Seasteading – the concept of creating autonomous communities at sea – offers a sustainable solution to dealing with abandoned oil rigs and other redundant offshore platforms. Such oceanic dwellings could even be a reality by 2014.
Among the ruins of abandoned buildings in the ghost town of Rhyolite, the “bottle house” is made up of 50,000 discarded beer and liquor bottles, many collected from more than 50 saloons that once served the old mining settlement.
In Part Three of our weekly link round-up, we’ve featured a selection of interesting articles including our staple abandoned places and urban exploration, as well as other oddities that fall into the overall realm of “alternative travel”.
The echoes of mining have long since evaporated from the ghost town of Gold Point, which fell into abandonment twice before the discovery of gold brought on a period of prosperity while the rest of America struggled with the Great Depression.
Trams, Trolleys and Streetcars may be long gone but their memory echoes across the urban landscape. Abandoned trolleys are not uncommon, and their former presence is reflected in many towns and cities, with abandoned tracks hidden beneath modern roads.
Put to sea in 1866, the Sub Marine Explorer must be one of the oldest known submersible wrecks. Built for the Pacific Pearl Company but later abandoned in 1869, Explorer was “rediscovered” in 2001 despite being well known to locals.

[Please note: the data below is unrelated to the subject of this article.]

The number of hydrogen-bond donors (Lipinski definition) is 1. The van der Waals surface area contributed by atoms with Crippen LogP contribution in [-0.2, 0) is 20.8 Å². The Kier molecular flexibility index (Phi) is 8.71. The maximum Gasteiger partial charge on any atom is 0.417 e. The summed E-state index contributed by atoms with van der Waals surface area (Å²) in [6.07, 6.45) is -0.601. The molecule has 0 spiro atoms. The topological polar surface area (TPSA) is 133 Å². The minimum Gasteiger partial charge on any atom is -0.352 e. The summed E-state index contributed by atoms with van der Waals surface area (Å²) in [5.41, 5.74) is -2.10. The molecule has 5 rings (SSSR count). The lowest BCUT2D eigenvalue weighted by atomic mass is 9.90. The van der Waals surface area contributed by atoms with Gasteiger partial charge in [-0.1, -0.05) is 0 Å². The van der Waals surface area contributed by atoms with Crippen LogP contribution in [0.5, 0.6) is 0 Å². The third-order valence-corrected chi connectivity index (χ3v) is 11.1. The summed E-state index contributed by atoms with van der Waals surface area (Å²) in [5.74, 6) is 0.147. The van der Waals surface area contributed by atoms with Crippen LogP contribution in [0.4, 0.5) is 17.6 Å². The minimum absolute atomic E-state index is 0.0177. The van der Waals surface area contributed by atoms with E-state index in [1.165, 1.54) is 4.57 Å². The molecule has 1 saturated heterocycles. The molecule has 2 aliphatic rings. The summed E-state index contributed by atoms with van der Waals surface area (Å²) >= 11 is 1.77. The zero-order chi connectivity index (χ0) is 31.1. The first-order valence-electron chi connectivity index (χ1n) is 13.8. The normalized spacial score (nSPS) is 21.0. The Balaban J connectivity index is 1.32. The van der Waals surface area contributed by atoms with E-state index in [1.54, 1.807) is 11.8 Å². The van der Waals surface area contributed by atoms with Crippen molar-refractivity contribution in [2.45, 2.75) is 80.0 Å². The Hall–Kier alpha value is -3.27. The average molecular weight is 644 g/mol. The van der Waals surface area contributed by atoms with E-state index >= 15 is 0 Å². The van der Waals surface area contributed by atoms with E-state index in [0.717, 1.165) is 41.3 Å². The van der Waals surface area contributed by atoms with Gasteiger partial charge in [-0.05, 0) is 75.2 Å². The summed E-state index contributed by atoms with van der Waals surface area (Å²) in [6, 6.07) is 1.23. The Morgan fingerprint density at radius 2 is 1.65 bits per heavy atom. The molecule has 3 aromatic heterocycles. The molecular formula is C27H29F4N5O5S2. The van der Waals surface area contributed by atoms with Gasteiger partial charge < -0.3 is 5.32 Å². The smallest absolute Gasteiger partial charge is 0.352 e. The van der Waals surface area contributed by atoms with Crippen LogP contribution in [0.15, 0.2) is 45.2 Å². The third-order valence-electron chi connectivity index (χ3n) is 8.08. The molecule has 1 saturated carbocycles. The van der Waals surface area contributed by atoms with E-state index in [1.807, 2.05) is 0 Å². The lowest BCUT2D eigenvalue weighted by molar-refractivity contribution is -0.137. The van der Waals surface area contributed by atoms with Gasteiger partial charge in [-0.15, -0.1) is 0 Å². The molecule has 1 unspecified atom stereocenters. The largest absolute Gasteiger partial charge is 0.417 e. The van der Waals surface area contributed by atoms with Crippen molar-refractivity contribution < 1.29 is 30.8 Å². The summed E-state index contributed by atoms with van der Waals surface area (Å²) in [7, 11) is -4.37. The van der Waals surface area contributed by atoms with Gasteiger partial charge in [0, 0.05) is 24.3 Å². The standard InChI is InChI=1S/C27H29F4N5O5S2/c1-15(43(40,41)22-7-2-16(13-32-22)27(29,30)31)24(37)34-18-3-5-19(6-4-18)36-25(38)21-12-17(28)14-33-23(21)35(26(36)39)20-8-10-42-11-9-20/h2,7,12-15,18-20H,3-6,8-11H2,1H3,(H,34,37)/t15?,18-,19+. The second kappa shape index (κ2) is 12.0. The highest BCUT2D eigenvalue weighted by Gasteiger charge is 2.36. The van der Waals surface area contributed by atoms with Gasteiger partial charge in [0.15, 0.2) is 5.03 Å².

Finmere was one of hundreds of military bases hurriedly constructed across Britain at the outset of World War Two. Its tenure was shortlived, but the former runway, control tower and various abandoned buildings are still extant today.
Welcome to the second installation of Urban Ghosts’ Weekly Link Round-up, where we showcase articles we’ve enjoyed (and more importantly, thing our readers would enjoy!) from our friends and partners, and elsewhere in the blogosphere.
The red telephone box is as quintessentially British as fish and chips, the Shipping Forecast and eccentric place names. But after years of dedicated service, this icon of cities, towns and villages has largely become a thing of the past.
Despite being little more than strips of rusty metal laid atop rotting wooden sleepers, there’s something strangely romantic about abandoned railway lines – especially when the tracks are still in situ.
Fierce fighting during the Kosovo War of 1998 – 1999 saw many armoured vehicles destroyed and aircraft shot down, including this ill-fated Yugoslav MiG-29 fighter jet downed by NATO forces on March 27, 1999 outside the town of Ugljevik.
Welcome to Urban Ghosts’ first weekly round-up of articles we’ve enjoyed around the web. As part of an ongoing feature, this article will showcase interesting content from our partners and other sites we like.
Worth more than scrap! Unlike other abandoned vehicles, this vintage tractor and truck in Boulder, Colorado have weathered into earthy shades that compliment the rural landscape.
World Discoverer may not be the largest cruise ship wreck to haunt the ocean, but it’s certainly one of the most accessible. Reclining in Roderick Bay in the Solomon Islands, most of the ship is above water and has become something of a tourist attraction.
A decade ago the Western Metal Supply Co. building in San Diego was scheduled for demolition to make way for PETCO Park baseball stadium. But an inspired commitment to adaptive reuse saw the building incorporated into the final ballpark design.